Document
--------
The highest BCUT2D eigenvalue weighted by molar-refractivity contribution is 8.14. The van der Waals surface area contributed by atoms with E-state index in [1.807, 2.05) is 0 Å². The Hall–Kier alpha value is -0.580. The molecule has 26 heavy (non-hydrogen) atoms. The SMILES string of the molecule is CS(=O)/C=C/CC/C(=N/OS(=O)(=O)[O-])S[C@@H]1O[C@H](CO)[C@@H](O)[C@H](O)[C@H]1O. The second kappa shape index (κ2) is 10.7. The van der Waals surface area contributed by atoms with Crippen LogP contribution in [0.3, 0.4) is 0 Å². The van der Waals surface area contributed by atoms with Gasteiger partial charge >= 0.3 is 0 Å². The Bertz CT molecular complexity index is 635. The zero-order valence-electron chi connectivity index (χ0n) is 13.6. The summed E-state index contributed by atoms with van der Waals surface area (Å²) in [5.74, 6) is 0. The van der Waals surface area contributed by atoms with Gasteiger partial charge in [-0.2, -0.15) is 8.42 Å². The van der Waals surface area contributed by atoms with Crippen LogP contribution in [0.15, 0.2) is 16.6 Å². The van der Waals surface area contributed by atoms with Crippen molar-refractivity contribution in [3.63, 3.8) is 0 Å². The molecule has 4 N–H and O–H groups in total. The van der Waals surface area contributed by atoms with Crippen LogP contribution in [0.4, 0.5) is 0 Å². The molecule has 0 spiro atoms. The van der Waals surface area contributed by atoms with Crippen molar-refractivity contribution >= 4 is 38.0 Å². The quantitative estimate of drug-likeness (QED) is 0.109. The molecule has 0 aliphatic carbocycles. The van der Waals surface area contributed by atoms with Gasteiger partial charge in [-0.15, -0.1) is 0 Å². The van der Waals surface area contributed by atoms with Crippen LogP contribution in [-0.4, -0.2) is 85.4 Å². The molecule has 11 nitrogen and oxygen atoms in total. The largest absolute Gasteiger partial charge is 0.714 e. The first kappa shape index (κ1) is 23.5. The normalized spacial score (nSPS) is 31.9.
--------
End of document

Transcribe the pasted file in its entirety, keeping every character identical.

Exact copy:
The highest BCUT2D eigenvalue weighted by molar-refractivity contribution is 8.14. The van der Waals surface area contributed by atoms with E-state index in [1.807, 2.05) is 0 Å². The Hall–Kier alpha value is -0.580. The molecule has 26 heavy (non-hydrogen) atoms. The SMILES string of the molecule is CS(=O)/C=C/CC/C(=N/OS(=O)(=O)[O-])S[C@@H]1O[C@H](CO)[C@@H](O)[C@H](O)[C@H]1O. The second kappa shape index (κ2) is 10.7. The van der Waals surface area contributed by atoms with Crippen LogP contribution in [0.3, 0.4) is 0 Å². The van der Waals surface area contributed by atoms with Gasteiger partial charge >= 0.3 is 0 Å². The Bertz CT molecular complexity index is 635. The zero-order valence-electron chi connectivity index (χ0n) is 13.6. The summed E-state index contributed by atoms with van der Waals surface area (Å²) in [5.74, 6) is 0. The van der Waals surface area contributed by atoms with Gasteiger partial charge in [-0.2, -0.15) is 8.42 Å². The van der Waals surface area contributed by atoms with Crippen LogP contribution in [0.15, 0.2) is 16.6 Å². The van der Waals surface area contributed by atoms with Crippen molar-refractivity contribution in [3.63, 3.8) is 0 Å². The molecule has 4 N–H and O–H groups in total. The van der Waals surface area contributed by atoms with Crippen LogP contribution in [0.4, 0.5) is 0 Å². The molecule has 0 spiro atoms. The van der Waals surface area contributed by atoms with Crippen molar-refractivity contribution >= 4 is 38.0 Å². The quantitative estimate of drug-likeness (QED) is 0.109. The molecule has 0 aliphatic carbocycles. The van der Waals surface area contributed by atoms with Gasteiger partial charge in [-0.15, -0.1) is 0 Å². The van der Waals surface area contributed by atoms with Crippen LogP contribution in [-0.4, -0.2) is 85.4 Å². The molecule has 11 nitrogen and oxygen atoms in total. The largest absolute Gasteiger partial charge is 0.714 e. The first kappa shape index (κ1) is 23.5. The normalized spacial score (nSPS) is 31.9.